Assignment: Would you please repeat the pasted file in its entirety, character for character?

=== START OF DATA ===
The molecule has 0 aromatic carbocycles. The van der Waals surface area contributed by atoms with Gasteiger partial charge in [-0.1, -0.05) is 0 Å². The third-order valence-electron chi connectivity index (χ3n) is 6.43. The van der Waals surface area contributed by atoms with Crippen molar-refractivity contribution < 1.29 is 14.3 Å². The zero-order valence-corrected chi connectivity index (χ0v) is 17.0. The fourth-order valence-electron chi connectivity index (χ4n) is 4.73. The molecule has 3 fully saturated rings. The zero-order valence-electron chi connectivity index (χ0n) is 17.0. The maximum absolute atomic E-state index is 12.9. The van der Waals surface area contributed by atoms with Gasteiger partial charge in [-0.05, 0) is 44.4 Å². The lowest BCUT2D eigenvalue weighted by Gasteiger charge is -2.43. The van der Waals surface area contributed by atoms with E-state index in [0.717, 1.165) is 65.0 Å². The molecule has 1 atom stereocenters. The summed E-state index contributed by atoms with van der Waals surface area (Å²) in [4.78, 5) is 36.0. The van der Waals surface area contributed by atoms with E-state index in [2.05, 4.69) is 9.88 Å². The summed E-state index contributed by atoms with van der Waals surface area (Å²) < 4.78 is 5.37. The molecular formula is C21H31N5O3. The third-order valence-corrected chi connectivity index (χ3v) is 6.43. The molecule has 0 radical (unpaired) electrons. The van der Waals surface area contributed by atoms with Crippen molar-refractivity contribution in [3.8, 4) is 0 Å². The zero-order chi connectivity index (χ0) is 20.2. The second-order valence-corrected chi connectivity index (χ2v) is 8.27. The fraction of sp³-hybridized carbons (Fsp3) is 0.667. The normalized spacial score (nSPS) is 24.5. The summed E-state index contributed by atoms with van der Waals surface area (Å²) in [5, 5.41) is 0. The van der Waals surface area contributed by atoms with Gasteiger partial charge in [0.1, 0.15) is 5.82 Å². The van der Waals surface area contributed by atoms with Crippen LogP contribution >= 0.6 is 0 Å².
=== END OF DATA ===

The molecule has 0 aromatic carbocycles. The van der Waals surface area contributed by atoms with Gasteiger partial charge in [-0.1, -0.05) is 0 Å². The third-order valence-electron chi connectivity index (χ3n) is 6.43. The van der Waals surface area contributed by atoms with Crippen molar-refractivity contribution < 1.29 is 14.3 Å². The zero-order valence-corrected chi connectivity index (χ0v) is 17.0. The fourth-order valence-electron chi connectivity index (χ4n) is 4.73. The molecule has 3 fully saturated rings. The zero-order valence-electron chi connectivity index (χ0n) is 17.0. The maximum absolute atomic E-state index is 12.9. The van der Waals surface area contributed by atoms with Gasteiger partial charge in [-0.05, 0) is 44.4 Å². The lowest BCUT2D eigenvalue weighted by Gasteiger charge is -2.43. The van der Waals surface area contributed by atoms with E-state index in [0.717, 1.165) is 65.0 Å². The molecule has 1 atom stereocenters. The summed E-state index contributed by atoms with van der Waals surface area (Å²) in [4.78, 5) is 36.0. The van der Waals surface area contributed by atoms with E-state index in [2.05, 4.69) is 9.88 Å². The summed E-state index contributed by atoms with van der Waals surface area (Å²) < 4.78 is 5.37. The molecular formula is C21H31N5O3. The third-order valence-corrected chi connectivity index (χ3v) is 6.43. The molecule has 0 radical (unpaired) electrons. The van der Waals surface area contributed by atoms with Crippen molar-refractivity contribution in [3.8, 4) is 0 Å². The zero-order chi connectivity index (χ0) is 20.2. The second-order valence-corrected chi connectivity index (χ2v) is 8.27. The fraction of sp³-hybridized carbons (Fsp3) is 0.667. The normalized spacial score (nSPS) is 24.5. The summed E-state index contributed by atoms with van der Waals surface area (Å²) in [5, 5.41) is 0. The van der Waals surface area contributed by atoms with Gasteiger partial charge in [0.1, 0.15) is 5.82 Å². The van der Waals surface area contributed by atoms with Crippen LogP contribution >= 0.6 is 0 Å².